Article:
How Alcohol Changes the Adolescent Brain

Oct 01, 2020
By Alexander Gómez-A

Although the elevator has been out-of-order for about one-week, Alex, 28, continues standing in front of it, pressing the button, and waiting for it to arrive. Then, after some time, he remembers that the elevator is not working and use the stairs. Why did this happen to Alex? Was he a distracted person? Or was he not paying attention to the signs? Maybe he has memory issues? The reason might be any of these (or others). But, this is not the first time Alex has been confused in his daily life. The question is, why? We could find part of the answer in Alex’s history. During adolescence, Alex drank alcohol on weekends and usually, he would drink until he became drunk. He also remembers several episodes of blacking out during  those “crazy weekends.” The pattern of how Alex drank as a teenager  is commonly known as “binge-drinking.” 

Scientists define binge-drinking as the consumption of large amounts of alcohol in short periods of time. Since binge-drinking is common among adolescents, and the adolescent brain is still maturing, an interesting question has emerged in the scientific community: What are the effects of binge-drinking on adolescent brain development? We know that alcohol changes the adolescent brain and that some of those changes can be permanent. For example, a properly developed brain usually helps us to adapt ourselves to changes in our environment. In other words, we can modify our behavior according to our needs. Underage drinking, however, affects that flexibility, making us persist in actions that are not necessarily appropriate for what we need (remember Alex and the out-of-order elevator).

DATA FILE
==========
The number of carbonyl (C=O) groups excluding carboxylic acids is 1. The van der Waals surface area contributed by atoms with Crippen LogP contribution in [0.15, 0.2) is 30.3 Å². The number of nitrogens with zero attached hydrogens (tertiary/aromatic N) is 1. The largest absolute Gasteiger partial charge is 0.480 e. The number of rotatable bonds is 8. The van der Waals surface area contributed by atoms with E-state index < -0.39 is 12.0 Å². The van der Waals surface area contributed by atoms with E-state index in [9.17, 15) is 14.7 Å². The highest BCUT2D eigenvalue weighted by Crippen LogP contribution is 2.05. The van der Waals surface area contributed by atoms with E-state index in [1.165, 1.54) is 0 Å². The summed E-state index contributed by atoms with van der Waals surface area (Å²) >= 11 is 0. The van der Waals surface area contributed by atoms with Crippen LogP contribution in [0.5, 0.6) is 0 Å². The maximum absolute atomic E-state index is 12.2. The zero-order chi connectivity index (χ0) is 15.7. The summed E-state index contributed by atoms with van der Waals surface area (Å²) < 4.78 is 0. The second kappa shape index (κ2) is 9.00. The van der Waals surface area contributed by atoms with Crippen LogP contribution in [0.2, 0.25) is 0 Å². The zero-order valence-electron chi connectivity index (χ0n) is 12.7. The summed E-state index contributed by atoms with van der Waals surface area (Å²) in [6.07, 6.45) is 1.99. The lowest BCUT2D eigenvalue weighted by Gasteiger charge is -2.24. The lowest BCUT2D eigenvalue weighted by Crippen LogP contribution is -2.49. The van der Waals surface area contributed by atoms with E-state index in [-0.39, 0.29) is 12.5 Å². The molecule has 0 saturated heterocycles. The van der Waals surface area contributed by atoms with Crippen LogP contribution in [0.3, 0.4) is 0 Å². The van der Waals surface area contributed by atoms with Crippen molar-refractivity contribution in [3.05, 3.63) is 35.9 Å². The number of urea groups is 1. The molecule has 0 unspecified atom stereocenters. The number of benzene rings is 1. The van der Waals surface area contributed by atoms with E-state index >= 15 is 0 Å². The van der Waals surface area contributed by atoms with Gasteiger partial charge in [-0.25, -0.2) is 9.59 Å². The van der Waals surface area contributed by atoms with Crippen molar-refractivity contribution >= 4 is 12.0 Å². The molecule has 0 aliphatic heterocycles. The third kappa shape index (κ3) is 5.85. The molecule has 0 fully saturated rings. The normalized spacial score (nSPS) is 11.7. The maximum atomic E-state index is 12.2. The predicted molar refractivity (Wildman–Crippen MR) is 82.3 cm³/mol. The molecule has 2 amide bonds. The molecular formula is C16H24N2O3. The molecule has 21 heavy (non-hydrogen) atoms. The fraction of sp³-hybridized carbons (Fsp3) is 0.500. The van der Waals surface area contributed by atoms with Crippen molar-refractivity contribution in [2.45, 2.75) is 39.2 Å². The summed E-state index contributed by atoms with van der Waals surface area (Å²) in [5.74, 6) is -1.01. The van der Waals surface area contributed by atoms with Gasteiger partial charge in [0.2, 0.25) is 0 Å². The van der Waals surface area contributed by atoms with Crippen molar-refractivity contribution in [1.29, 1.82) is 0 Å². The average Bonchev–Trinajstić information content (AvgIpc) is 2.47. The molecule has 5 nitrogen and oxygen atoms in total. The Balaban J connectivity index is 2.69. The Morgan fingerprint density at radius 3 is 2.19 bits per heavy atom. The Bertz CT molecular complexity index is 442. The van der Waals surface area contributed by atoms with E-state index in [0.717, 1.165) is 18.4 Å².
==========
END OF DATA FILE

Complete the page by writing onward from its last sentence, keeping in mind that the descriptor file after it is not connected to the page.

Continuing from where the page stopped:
Let us look at what underage drinking changes in our brains. As you may know, our brain is composed of small cells called neurons, which communicate with each other in a very organized fashion. Neurons convey information that is critical for a specific (or multiple) function(s), for example, hearing. Likewise, groups of neurons in diverse regions of our brain work together to support all the body’s vital actions (e.g., heartbeat or breathing) as well as the complex psychological functions that make us different from other species, like thinking, learning, and memory. 

What alcohol does is change how communication happens by decreasing the number of neurons supporting the aforementioned functions. It also can change the “internal machinery” of neurons and, as a result, the way those neurons work. So, it is easy to conclude that, after alcohol affects millions of cells in our brain, the various functions that the cells support will also be affected. Let me give you an example. We know now that adolescent alcohol consumption decreases the number of acetylcholine neurons. This type of neuron is involved in numerous cognitive processes. So, if we put together the facts that, alcohol affects acetylcholine cells, and that acetylcholine cells are involved in cognitive functions, we conclude that alcohol has the potential to influence cognitive processing.  

Scientists have observed this in studies over the last few years. Adults (animals and humans) exposed to alcohol during their adolescence are more susceptible to difficulties in some cognitive processes. For example, they have a hard time preventing responses that were no longer useful under some circumstances. They were also less flexible in shifting to a new and more adequate response. Although our example of Alex’s behavior at the elevator was a simple situation, the way alcohol induces changes in our brain can make us more susceptible to real and very complicated issues like a substance use disorder. 

Although this sounds hard to fix, some harmful alcohol effects can be prevented or even reversed by introducing changes in lifestyle, including healthy food, exercise, and cognitive stimulation. In some studies done with animals, exercise reverted the decrease in acetylcholine neurons caused by adolescent alcohol consumption. Hence, although alcohol induces changes in the way how the adolescent brain develops, avoiding alcohol consumption and maintaining a healthy lifestyle will keep you away from Alex’s behaviors. Wait, was it Alex or Alix…? Never mind! For those seeking professional help, you can view Pacific Ridge website.

Edited by Emma Goldberg and Anna Wheless